Haas Newsroom

April 24, 2003

Weight Loss Technology Wins Fifth Annual UC Berkeley Business Plan Competition

Berkeley – A novel approach to weight loss programs may soon allow physicians to curb not only their patients’ intake of food, but in many cases their desire for food.

The new technology, being developed by Gastric Retention Technologies (GRT), won the $50,000 grand prize of the fifth annual UC Berkeley Business Plan Competition at the University of California, Berkeley’s Haas School of Business on Wednesday, April 23.

GRT is developing a non-invasive approach to losing weight without the need for drugs or surgery. Patients will swallow a pill containing a polymer that will expand once it reaches the stomach, thereby reducing the feeling of hunger. The polymer itself will dissolve in a matter of days. Since it will not actually be absorbed by the bloodstream, the pill will be classified as a medical device.

The GRT principals are Dan Burnett, an MD and an MBA graduate from Duke University, and Nate Beyor, a Ph.D. student in Bioengineering at UC Berkeley.

“GRT holds the promise of a truly safe and effective alternative to surgery for the millions of people suffering from obesity,” said Rebecca Robertson, managing director at Versant Ventures and a competition judge.

The UC Berkeley Business Plan Competition is one of the leading competitions in the country and fosters the creation of viable businesses. In four years, participating teams have raised more than $120 million in venture funding. First-year winner Timbre Technologies was sold in February 2001 to Tokyo Semiconductor for $138 million.

The second prize of $10,000 went to VSee Lab. VSee Lab has developed proprietary software that drives the first viable desktop video-conference system, allowing up to 20 students and teachers to see and hear each other simultaneously. Berkeley MBA students David Geisler and Robert Lee helped founder and CEO Milton Chen, an undergraduate Berkeley alumnus, with the business plan for his software.

Medifuel took both the third place prize of $5,000 and the People’s Choice award of $5,000, the latter of which was voted on by the audience at Wednesday’s final event. Medifuel is developing the first miniature Biological Fuel Cell (BFC) that promises to solve the power problem of the next generation of implantable medical devices. The company’s GlucoCell battery harnesses the body’s natural energy resource – glucose -- to power implants, thereby eliminating the need for traditional batteries, which need to be replaced by way of surgery. Berkeley MBA students Ken Bui and David Tseng joined inventor Kien Lam in creating a company around Lam’s GlucoCellTM.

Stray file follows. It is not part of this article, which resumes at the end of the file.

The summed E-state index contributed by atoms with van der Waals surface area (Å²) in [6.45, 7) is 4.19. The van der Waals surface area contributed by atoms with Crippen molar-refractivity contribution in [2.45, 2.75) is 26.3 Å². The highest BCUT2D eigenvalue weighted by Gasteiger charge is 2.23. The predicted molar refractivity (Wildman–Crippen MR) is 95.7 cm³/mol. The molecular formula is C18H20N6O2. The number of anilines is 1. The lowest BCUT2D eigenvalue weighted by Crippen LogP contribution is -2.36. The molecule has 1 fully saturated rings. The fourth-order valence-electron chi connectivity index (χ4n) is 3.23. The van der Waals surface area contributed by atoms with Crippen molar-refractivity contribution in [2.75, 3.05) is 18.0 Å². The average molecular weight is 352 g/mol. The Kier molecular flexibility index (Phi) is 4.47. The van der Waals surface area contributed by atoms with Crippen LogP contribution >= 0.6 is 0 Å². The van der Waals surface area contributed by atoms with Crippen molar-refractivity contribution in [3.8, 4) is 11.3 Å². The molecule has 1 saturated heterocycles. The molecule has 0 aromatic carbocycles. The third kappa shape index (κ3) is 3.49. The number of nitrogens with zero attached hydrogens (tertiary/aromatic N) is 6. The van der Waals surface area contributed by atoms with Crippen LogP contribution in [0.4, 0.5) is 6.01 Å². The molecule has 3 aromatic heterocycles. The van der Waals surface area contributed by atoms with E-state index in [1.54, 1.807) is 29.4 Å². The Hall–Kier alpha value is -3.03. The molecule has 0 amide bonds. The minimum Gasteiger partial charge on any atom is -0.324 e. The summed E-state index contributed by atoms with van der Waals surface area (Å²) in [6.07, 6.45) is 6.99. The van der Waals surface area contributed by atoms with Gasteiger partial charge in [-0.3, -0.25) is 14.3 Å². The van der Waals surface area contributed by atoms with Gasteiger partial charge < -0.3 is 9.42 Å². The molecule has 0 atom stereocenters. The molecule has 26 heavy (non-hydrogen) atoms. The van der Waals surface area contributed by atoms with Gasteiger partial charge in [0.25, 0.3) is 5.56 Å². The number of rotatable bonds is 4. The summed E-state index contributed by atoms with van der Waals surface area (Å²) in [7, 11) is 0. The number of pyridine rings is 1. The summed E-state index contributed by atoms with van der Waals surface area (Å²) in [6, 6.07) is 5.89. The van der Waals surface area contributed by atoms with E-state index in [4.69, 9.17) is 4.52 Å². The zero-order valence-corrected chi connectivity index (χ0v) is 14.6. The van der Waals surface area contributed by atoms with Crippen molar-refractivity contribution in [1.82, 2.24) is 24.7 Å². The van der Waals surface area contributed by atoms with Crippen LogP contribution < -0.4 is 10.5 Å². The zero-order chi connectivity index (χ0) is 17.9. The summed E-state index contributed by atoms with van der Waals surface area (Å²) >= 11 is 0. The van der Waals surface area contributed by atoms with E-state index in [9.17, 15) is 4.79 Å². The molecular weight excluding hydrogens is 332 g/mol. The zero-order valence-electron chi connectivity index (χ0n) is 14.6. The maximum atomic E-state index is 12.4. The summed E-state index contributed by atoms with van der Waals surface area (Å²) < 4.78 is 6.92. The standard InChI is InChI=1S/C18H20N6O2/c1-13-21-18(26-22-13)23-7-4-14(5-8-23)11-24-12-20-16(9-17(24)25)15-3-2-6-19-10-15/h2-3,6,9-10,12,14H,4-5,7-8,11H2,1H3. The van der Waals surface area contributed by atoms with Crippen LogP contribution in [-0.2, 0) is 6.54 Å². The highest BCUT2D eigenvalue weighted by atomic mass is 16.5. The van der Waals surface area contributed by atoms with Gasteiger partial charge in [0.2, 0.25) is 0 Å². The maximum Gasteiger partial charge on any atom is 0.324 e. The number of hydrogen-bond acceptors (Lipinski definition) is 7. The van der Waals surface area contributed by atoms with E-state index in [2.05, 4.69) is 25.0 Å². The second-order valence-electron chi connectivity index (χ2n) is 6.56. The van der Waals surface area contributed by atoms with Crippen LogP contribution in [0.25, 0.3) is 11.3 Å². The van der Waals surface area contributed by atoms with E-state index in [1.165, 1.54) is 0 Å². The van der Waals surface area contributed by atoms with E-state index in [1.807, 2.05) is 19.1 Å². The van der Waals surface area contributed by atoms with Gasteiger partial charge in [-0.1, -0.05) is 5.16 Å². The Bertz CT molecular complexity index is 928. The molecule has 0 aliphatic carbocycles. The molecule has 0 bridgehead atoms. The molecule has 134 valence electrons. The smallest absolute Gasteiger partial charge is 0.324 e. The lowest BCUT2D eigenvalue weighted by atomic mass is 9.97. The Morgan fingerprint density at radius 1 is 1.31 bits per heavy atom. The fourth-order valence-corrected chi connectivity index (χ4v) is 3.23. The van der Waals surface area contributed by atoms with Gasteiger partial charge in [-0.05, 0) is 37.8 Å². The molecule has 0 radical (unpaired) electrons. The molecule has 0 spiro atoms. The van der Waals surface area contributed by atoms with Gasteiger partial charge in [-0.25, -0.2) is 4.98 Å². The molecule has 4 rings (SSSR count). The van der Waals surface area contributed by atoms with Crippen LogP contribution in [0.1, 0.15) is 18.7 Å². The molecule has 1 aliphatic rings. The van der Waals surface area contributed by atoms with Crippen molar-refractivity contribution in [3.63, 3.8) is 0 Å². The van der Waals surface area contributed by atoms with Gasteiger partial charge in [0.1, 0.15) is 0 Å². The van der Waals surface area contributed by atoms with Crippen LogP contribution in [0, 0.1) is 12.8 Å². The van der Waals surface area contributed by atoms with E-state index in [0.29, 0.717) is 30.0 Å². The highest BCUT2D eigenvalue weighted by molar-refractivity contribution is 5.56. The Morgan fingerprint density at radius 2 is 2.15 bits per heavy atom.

The business plan competition is led by Berkeley MBA students. Each team must have at least one member who is a UC Berkeley or a UC San Francisco student or graduate to participate.

The teams are judged in three rounds by a leading group of venture capitalists who volunteered their time to the competition. Final round judges included Bob Ackerman of Allegis Capital, David Britts from ComVentures, Todd Brooks of Mayfield, Steve Domenik of Sevin Rosen Funds, Sameer Gandhi of Sequoia Capital, Rebecca Robertson of Versant Ventures, Nancy Olson of Fog City Fund, and Russ Siegelman of Kleiner Perkins Caufield & Byers.

To emphasize the educational value of the competition, all finalists receive written feedback from the judges on their business plans and presentations. Throughout the competition, teams can participate in workshops on a variety of entrepreneurial topics.

The competition is hosted by the Haas School’s Lester Center for Entrepreneurship & Innovation in collaboration with UC Berkeley’s College of Engineering and School of Information Management & Systems as well as UC San Francisco’s health sciences campus.

This year’s top-tier sponsors were Allegis Capital, ComVentures, and Sevin Rosen Funds. Additional corporate sponsors include ChevronTexaco, Fenwick & West, FTVentures, Newbury Ventures, Techstock Ventures, Versant Ventures, and Woodside Fund, along with an individual donation from Kevin Warnock.


For more information, contact Ute Frey at the Haas School at (510) 642-0342 or at frey@haas.berkeley.edu or visit the Web site at http://bplan.berkeley.edu.